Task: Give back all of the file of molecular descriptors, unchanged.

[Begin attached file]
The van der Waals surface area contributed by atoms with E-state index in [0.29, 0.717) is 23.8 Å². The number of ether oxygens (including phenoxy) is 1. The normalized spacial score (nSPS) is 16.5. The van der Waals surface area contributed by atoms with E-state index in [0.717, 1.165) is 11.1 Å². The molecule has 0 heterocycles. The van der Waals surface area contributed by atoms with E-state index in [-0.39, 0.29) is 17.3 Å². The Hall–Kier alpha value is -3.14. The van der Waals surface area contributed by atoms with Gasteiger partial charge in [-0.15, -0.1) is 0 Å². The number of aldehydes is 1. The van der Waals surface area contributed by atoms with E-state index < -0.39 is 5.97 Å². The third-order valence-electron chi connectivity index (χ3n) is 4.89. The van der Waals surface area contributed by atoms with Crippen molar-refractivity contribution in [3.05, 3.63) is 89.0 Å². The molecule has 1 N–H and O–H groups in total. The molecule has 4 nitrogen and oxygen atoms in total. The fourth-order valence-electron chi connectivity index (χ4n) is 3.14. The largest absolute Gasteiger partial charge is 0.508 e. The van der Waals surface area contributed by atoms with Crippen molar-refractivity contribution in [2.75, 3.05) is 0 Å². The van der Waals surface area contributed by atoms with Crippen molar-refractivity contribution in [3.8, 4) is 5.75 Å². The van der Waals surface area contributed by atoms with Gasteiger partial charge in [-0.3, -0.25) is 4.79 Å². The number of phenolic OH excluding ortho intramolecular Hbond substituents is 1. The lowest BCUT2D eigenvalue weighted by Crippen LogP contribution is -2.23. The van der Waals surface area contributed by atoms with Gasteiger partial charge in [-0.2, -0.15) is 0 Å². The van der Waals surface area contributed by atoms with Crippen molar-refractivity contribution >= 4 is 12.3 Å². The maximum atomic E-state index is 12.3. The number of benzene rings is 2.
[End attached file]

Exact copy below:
The van der Waals surface area contributed by atoms with E-state index in [0.29, 0.717) is 23.8 Å². The number of ether oxygens (including phenoxy) is 1. The normalized spacial score (nSPS) is 16.5. The van der Waals surface area contributed by atoms with E-state index in [0.717, 1.165) is 11.1 Å². The molecule has 0 heterocycles. The van der Waals surface area contributed by atoms with E-state index in [-0.39, 0.29) is 17.3 Å². The Hall–Kier alpha value is -3.14. The van der Waals surface area contributed by atoms with Gasteiger partial charge in [-0.15, -0.1) is 0 Å². The number of aldehydes is 1. The van der Waals surface area contributed by atoms with E-state index < -0.39 is 5.97 Å². The third-order valence-electron chi connectivity index (χ3n) is 4.89. The van der Waals surface area contributed by atoms with Crippen molar-refractivity contribution in [3.05, 3.63) is 89.0 Å². The molecule has 1 N–H and O–H groups in total. The molecule has 4 nitrogen and oxygen atoms in total. The fourth-order valence-electron chi connectivity index (χ4n) is 3.14. The largest absolute Gasteiger partial charge is 0.508 e. The van der Waals surface area contributed by atoms with Crippen molar-refractivity contribution in [2.75, 3.05) is 0 Å². The van der Waals surface area contributed by atoms with Crippen molar-refractivity contribution in [3.8, 4) is 5.75 Å². The van der Waals surface area contributed by atoms with Gasteiger partial charge in [-0.3, -0.25) is 4.79 Å². The number of phenolic OH excluding ortho intramolecular Hbond substituents is 1. The lowest BCUT2D eigenvalue weighted by Crippen LogP contribution is -2.23. The van der Waals surface area contributed by atoms with Gasteiger partial charge in [-0.2, -0.15) is 0 Å². The van der Waals surface area contributed by atoms with Crippen molar-refractivity contribution >= 4 is 12.3 Å². The maximum atomic E-state index is 12.3. The number of benzene rings is 2.